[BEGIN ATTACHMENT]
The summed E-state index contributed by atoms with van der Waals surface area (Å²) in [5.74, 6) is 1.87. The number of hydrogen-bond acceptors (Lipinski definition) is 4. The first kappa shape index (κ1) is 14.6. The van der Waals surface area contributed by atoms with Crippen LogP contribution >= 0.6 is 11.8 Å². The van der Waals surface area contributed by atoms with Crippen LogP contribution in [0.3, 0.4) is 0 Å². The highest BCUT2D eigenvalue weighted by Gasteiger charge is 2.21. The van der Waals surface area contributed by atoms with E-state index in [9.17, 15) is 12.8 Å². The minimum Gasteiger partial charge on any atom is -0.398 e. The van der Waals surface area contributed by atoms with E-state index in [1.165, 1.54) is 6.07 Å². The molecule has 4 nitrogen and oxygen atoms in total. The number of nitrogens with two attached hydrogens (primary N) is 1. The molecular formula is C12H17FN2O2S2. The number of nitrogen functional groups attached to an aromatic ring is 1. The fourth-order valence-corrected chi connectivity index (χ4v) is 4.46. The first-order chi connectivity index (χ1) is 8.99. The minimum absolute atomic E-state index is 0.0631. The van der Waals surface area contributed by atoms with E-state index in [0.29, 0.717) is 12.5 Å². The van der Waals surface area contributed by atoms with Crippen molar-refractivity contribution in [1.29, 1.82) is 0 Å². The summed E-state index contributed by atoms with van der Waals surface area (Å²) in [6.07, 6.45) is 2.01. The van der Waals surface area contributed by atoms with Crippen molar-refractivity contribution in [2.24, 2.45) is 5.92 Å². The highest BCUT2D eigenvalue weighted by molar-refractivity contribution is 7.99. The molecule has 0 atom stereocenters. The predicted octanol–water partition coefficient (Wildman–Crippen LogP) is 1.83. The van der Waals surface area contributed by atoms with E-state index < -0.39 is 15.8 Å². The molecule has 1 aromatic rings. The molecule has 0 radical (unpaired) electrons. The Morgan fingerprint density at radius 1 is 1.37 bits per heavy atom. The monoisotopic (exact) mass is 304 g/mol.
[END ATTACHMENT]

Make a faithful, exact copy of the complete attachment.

The summed E-state index contributed by atoms with van der Waals surface area (Å²) in [5.74, 6) is 1.87. The number of hydrogen-bond acceptors (Lipinski definition) is 4. The first kappa shape index (κ1) is 14.6. The van der Waals surface area contributed by atoms with Crippen LogP contribution >= 0.6 is 11.8 Å². The van der Waals surface area contributed by atoms with Crippen LogP contribution in [0.3, 0.4) is 0 Å². The highest BCUT2D eigenvalue weighted by Gasteiger charge is 2.21. The van der Waals surface area contributed by atoms with E-state index in [9.17, 15) is 12.8 Å². The minimum Gasteiger partial charge on any atom is -0.398 e. The van der Waals surface area contributed by atoms with E-state index in [1.165, 1.54) is 6.07 Å². The molecule has 4 nitrogen and oxygen atoms in total. The number of nitrogens with two attached hydrogens (primary N) is 1. The molecular formula is C12H17FN2O2S2. The number of nitrogen functional groups attached to an aromatic ring is 1. The fourth-order valence-corrected chi connectivity index (χ4v) is 4.46. The first-order chi connectivity index (χ1) is 8.99. The minimum absolute atomic E-state index is 0.0631. The van der Waals surface area contributed by atoms with E-state index in [0.29, 0.717) is 12.5 Å². The van der Waals surface area contributed by atoms with Crippen molar-refractivity contribution in [1.29, 1.82) is 0 Å². The summed E-state index contributed by atoms with van der Waals surface area (Å²) in [6.07, 6.45) is 2.01. The van der Waals surface area contributed by atoms with Crippen molar-refractivity contribution in [2.24, 2.45) is 5.92 Å². The highest BCUT2D eigenvalue weighted by molar-refractivity contribution is 7.99. The molecule has 0 atom stereocenters. The predicted octanol–water partition coefficient (Wildman–Crippen LogP) is 1.83. The van der Waals surface area contributed by atoms with E-state index < -0.39 is 15.8 Å². The molecule has 1 aromatic rings. The molecule has 0 radical (unpaired) electrons. The Morgan fingerprint density at radius 1 is 1.37 bits per heavy atom. The monoisotopic (exact) mass is 304 g/mol.